Native American students at Tucson’s largest school district can now wear culturally significant garb to their graduation ceremonies, thanks to student activist efforts.
The TUSD Governing Board voted unanimously on Tuesday to allow Native American students to don tribal clothing at graduation without prior district approval, as the previous policy required.
“It’s our right as native, indigenous people,” said Madeline Jeans, a Pueblo High School alumna who spearheaded the effort to allow native regalia before she graduated from high school in 2017. “It’s our way of life.”
Twenty or so Native American students and allies crowded the Tucson Unified boardroom on Tuesday to celebrate the policy change that had been years in the making.
Until Tuesday, the district required students to ask for permission to wear tribal regalia to TUSD graduation ceremonies, which many Native American students, parents and community members thought was problematic and unjust.
“The land we’re on is all O’odham land,” Jeans said. “We shouldn’t even have to ask.”
The policy change doesn’t just impact Native American students, though — students from any diverse background can now wear clothing relevant to their culture, according to the policy language.
Board member Kristel Foster first brought the change to the Governing Board in December at the request of Jeans and current Pueblo senior Lourdes Pereira.
“There was a lot of energy on this board to get this document right,” Foster said at the meeting.
Pereira and Jeans told the board in December that Native American students shouldn’t have to forgo wearing the sacred clothing representative of their cultural roots.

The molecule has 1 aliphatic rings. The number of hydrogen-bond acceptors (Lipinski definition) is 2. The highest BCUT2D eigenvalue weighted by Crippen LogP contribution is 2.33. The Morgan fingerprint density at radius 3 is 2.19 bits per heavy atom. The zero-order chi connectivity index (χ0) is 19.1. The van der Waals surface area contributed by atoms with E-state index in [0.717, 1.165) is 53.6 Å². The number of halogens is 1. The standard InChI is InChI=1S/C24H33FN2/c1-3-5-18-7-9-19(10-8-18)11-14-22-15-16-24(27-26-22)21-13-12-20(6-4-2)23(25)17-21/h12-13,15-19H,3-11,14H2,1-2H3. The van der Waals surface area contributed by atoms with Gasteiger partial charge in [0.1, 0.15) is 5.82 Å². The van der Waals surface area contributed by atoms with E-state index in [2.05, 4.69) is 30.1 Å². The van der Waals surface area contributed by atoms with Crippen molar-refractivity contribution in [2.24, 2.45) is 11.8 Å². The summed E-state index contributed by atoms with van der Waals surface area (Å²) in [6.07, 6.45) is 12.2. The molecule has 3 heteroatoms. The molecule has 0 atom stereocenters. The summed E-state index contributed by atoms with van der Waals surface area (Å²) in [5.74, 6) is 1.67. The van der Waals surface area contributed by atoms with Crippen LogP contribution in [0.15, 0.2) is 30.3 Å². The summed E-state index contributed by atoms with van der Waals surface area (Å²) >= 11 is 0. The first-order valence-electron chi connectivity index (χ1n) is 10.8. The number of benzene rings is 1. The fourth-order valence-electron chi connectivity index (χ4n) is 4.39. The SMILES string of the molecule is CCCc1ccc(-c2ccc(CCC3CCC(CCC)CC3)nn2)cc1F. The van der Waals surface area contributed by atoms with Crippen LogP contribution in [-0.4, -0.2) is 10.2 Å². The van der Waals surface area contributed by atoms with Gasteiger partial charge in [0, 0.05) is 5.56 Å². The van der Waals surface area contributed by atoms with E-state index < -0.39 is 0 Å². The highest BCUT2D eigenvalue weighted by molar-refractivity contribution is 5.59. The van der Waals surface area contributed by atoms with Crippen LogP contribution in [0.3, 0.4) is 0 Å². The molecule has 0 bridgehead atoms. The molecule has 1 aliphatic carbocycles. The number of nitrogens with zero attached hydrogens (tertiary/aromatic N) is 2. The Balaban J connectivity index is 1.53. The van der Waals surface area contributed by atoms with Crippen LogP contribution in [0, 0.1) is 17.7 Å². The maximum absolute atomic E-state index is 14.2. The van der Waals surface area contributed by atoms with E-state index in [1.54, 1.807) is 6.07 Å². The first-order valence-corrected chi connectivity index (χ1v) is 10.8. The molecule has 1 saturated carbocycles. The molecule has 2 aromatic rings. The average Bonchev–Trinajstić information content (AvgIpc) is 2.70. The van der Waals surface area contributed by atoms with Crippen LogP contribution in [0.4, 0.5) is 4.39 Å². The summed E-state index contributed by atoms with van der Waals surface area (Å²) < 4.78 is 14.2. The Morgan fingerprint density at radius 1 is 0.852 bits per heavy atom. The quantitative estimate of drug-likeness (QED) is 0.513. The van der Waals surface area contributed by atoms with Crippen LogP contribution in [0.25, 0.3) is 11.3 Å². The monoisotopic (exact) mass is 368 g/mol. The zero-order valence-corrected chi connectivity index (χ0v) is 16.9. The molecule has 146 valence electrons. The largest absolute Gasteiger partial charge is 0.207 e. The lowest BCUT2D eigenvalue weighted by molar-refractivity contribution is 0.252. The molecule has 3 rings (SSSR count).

“If I can wear Native American regalia during school, I don’t see why I can’t wear it during graduation,” Pereira said at the December meeting. “Students should be able to wear Native regalia at graduation without restrictions or permission. Others should be able to wear religious attire.”
The Governing Board voted in December to temporarily allow students to don culturally relevant clothing at the district’s December graduation, but tabled making any permanent policy changes until Tuesday night’s board meeting.
Foster was initially hesitant about including a blanket approval of Native American garb in the policy language — she thought it might lead to some students appropriating cultures they don’t belong to.
Jeans, the Pueblo alumna, said asking the district for approval to wear something so intrinsic to your culture has been frustrating and emotionally exhausting for students in her community. She had friends who graduated before her, she said, whose appeals to wear items specific to their tribe were denied by TUSD.
So seeing the Governing Board unanimously approve the policy change — almost two years after she and other students first proposed it — is relieving.
“Never give up on trying to fight for what you believe in,” Jeans said. “We’re planting the seed for kids to be who they are.”